3. Rational Irrationality
a. Related Literature
A number of economists have admitted the existence of irrationality, but with one important exception (Akerlof and Dickens 1982), their treatments view irrationality as an exception to – rather than an application of – basic microeconomic theory. Many of these claim that irrationality is particularly pronounced in politics, but again with one exception (Akerlof 1989), they do not have a theoretical explanation for this pattern. Schumpeter for example hints that voters are irrational because they are thinking about issues outside “the sphere of their real interests” and lack the “responsibility that is induced by a direct relation to the favorable or unfavorable effects of a course of action.” (1976, pp.262, 259) But rather than develop this insight, he groups it with a variety of other explanations for irrationality: crowd psychology, the abstractness of political issues, voters’ lack of specialized training, a short-run bias, the lack of a clear practical test of policy effectiveness. (Prisching 1995)
Voter rationality is the main theme of Becker’s work on the economics of politics (e.g. 1976a), but at times he turns unexpectedly Schumpeterian. He attributes government growth not to changes in voters’ perceived self-interest, but rather to their indoctrination by interest groups. (Becker 1985, p.345) Or as “A Theory of Competition Among Pressure Groups for Political Influence” states:
I too claim to have presented a theory of rational political behavior, yet have hardly mentioned voting. This neglect is not accidental because I believe that voter preferences are frequently not a crucial independent force in political behavior. These “preferences” can be manipulated and created through the information and misinformation provided by interested pressure groups, who raise their political influence partly by changing the revealed “preferences” of enough voters and politicians. (Becker 1983, p.392)
Pressure groups use their wealth to put out “misinformation,” voters hear it, and proceed to on average move their beliefs closer to the beliefs the pressure group wants them to have. How can this be a rational way for voters to form or update beliefs? Becker does not say; neither does he indicate exactly how political beliefs differ from non-political beliefs. It is not surprising then that little subsequent research builds upon this side of Becker’s thought.
The psychology and economics literature (Rabin 1998) also frequently argues that beliefs are irrational in some respect. People misunderstand the law of large numbers, misinterpret evidence, and tend to misread new information as confirmation of their previous beliefs. The psychological anomalies that appear in market-type settings have been studied most intensively; Quattrone and Tversky (1988) extend the approach to political beliefs, but do not argue that deviations from rationality are particularly likely to stand out in this realm.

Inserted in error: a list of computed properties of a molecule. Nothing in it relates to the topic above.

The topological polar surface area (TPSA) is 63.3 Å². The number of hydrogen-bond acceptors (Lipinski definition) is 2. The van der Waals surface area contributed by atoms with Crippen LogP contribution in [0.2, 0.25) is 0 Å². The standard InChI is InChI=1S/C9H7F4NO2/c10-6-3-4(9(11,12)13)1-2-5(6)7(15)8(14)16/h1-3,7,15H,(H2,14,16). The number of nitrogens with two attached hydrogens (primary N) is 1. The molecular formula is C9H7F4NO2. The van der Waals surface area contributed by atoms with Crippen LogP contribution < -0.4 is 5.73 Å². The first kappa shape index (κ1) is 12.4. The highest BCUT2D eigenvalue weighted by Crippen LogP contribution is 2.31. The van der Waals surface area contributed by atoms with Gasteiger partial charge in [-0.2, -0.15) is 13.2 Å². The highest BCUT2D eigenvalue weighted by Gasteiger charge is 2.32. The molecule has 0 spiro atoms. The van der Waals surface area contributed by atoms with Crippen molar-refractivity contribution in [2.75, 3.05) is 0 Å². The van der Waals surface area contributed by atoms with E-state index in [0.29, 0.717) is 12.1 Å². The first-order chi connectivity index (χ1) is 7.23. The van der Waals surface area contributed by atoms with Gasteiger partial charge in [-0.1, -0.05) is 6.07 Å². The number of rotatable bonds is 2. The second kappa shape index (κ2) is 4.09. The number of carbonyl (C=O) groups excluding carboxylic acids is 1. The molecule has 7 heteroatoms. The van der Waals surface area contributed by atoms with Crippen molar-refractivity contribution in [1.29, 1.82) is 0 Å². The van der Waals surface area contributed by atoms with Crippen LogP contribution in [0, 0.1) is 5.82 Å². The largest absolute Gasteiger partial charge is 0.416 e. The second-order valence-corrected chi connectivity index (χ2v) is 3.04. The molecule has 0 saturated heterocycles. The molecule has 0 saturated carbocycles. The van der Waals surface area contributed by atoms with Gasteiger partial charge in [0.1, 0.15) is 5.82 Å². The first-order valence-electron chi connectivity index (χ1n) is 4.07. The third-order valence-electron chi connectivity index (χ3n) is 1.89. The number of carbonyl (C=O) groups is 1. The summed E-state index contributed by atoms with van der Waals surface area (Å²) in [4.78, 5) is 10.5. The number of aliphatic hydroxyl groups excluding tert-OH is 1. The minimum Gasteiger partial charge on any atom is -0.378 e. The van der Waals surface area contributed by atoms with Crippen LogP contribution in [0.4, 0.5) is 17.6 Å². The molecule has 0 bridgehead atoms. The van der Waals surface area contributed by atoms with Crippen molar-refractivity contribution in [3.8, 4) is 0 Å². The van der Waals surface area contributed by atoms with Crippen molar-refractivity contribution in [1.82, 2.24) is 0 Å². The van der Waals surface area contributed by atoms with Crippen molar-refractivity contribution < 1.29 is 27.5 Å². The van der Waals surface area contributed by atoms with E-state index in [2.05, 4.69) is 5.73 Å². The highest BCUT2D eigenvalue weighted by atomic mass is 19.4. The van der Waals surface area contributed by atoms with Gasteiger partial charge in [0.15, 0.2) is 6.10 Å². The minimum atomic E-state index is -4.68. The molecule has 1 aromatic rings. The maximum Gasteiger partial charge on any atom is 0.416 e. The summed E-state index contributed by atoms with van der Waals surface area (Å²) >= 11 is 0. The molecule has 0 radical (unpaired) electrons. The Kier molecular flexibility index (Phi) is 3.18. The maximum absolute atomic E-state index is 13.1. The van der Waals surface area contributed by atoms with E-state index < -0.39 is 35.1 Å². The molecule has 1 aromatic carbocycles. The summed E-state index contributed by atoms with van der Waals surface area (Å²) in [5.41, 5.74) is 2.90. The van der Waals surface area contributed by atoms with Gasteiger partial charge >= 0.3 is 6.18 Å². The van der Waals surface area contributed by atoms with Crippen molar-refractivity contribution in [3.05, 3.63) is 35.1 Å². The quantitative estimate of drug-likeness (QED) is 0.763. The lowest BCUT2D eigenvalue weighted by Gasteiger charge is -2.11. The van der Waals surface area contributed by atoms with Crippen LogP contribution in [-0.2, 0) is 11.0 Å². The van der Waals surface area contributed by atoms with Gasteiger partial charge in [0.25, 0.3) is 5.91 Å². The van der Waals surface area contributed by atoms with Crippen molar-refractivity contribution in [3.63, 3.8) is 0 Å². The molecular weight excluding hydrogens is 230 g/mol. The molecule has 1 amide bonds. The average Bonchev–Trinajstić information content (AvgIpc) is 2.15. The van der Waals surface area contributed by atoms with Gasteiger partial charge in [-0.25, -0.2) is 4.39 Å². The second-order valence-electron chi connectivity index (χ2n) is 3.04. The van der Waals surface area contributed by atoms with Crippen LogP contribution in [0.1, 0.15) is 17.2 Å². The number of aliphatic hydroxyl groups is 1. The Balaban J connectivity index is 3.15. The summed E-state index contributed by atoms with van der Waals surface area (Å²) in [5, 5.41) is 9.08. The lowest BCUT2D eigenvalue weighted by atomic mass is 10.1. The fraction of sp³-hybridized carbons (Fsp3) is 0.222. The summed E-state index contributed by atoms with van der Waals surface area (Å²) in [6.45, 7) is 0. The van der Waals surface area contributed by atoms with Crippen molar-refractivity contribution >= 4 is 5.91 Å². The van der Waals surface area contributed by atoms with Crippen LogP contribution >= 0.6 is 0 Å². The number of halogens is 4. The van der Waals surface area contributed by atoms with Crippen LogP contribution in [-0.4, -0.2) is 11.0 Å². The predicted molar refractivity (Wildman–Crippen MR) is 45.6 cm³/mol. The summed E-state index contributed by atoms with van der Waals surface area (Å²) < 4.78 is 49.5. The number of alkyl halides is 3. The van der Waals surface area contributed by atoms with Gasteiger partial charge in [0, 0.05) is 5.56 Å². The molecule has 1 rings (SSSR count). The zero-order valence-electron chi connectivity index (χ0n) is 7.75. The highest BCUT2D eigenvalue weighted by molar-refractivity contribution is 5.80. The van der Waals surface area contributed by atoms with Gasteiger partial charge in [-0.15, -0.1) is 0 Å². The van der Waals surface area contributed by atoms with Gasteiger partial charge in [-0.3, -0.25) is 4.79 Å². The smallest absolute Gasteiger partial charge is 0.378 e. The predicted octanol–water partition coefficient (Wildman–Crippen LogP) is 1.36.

Probably the first economic theory of irrationality appears in Akerlof and Dickens (1982). In their formal model of cognitive dissonance, workers have rational expectations ex ante, and receive utility from two sources: the objective circumstances of their job (including safety), and their subjective beliefs about their personal safety. They can freely choose their ex post beliefs about safety, but realize that overly sanguine estimates lead them to take foolish risks. The key result is that while workers initially have rational expectations about the underlying trade-offs, they choose some degree of self-delusion.
Akerlof and Dickens mainly apply their model to standard market behavior, such as optimal safety decisions; they do not use it to analyze voting – except to argue that the presence of cognitive dissonance in markets helps explain why citizens vote for government policies to counter-act it. (Akerlof and Dickens 1984, pp.141, 143) However, Akerlof (1989) extends the analysis to political belief, combining choice over beliefs with the Downsian incentives. The current paper develops Akerlof’s point both extensively and intensively: Extensively, systematic divergence between beliefs and reality is unusually pronounced in every walk of life where the private costs of error are negligible; intensively, excessive certainty is likely to accompany systematic bias.
b. Rationality Irrationality: A Simple Model
Suppose that an individual has well-defined preferences over states of affairs and beliefs about the world. These preferences can be represented with indifference curves. (Diagram 2) The agent’s wealth appears on the x-axis; the quantity of “irrationality” (deviation of the agent’s expectations from rational expectations) appears on the y-axis. An agent who consumes zero y has rational expectations. (After some point, y*, the slope of the indifference curve turns positive: agents deviate from rational expectations because they have a specific alternate belief that they like to think is true, not because they want to be as far from the truth as possible). A conventional agent without belief preferences would have a set of vertical indifference curves. In contrast, the indifference curves of an agent with belief preferences are negatively sloped until the agent reaches his belief “bliss point” y*, and positively sloped thereafter.